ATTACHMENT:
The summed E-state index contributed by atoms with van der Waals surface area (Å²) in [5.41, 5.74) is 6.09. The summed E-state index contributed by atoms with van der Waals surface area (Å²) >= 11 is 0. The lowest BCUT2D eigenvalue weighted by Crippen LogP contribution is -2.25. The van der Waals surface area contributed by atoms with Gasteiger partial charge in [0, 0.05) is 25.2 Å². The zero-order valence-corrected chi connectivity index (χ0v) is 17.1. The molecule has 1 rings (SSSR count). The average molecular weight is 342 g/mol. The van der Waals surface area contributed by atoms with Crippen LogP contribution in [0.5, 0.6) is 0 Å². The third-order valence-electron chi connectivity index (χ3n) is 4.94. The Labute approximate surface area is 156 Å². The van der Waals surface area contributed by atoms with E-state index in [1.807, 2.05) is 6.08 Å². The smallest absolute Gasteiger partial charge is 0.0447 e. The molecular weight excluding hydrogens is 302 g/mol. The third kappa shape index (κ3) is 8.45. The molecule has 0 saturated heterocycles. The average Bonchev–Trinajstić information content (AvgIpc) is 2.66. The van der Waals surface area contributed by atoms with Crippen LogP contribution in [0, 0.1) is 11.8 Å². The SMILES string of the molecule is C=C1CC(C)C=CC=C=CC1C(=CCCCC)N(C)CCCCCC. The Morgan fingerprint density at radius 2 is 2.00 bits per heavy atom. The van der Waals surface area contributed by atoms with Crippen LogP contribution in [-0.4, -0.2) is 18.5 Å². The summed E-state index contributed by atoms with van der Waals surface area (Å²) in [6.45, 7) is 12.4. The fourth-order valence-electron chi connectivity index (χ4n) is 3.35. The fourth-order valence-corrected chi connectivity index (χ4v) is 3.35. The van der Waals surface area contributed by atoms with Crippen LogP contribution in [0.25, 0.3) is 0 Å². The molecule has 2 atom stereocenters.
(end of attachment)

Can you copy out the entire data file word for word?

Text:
The summed E-state index contributed by atoms with van der Waals surface area (Å²) in [5.41, 5.74) is 6.09. The summed E-state index contributed by atoms with van der Waals surface area (Å²) >= 11 is 0. The lowest BCUT2D eigenvalue weighted by Crippen LogP contribution is -2.25. The van der Waals surface area contributed by atoms with Gasteiger partial charge in [0, 0.05) is 25.2 Å². The zero-order valence-corrected chi connectivity index (χ0v) is 17.1. The molecule has 1 rings (SSSR count). The average molecular weight is 342 g/mol. The van der Waals surface area contributed by atoms with Crippen LogP contribution in [0.5, 0.6) is 0 Å². The third-order valence-electron chi connectivity index (χ3n) is 4.94. The Labute approximate surface area is 156 Å². The van der Waals surface area contributed by atoms with E-state index in [1.807, 2.05) is 6.08 Å². The smallest absolute Gasteiger partial charge is 0.0447 e. The molecular weight excluding hydrogens is 302 g/mol. The third kappa shape index (κ3) is 8.45. The molecule has 0 saturated heterocycles. The average Bonchev–Trinajstić information content (AvgIpc) is 2.66. The van der Waals surface area contributed by atoms with Crippen LogP contribution in [0, 0.1) is 11.8 Å². The SMILES string of the molecule is C=C1CC(C)C=CC=C=CC1C(=CCCCC)N(C)CCCCCC. The Morgan fingerprint density at radius 2 is 2.00 bits per heavy atom. The van der Waals surface area contributed by atoms with Crippen LogP contribution in [-0.4, -0.2) is 18.5 Å². The summed E-state index contributed by atoms with van der Waals surface area (Å²) in [6.45, 7) is 12.4. The fourth-order valence-electron chi connectivity index (χ4n) is 3.35. The fourth-order valence-corrected chi connectivity index (χ4v) is 3.35. The van der Waals surface area contributed by atoms with Crippen LogP contribution in [0.25, 0.3) is 0 Å². The molecule has 2 atom stereocenters.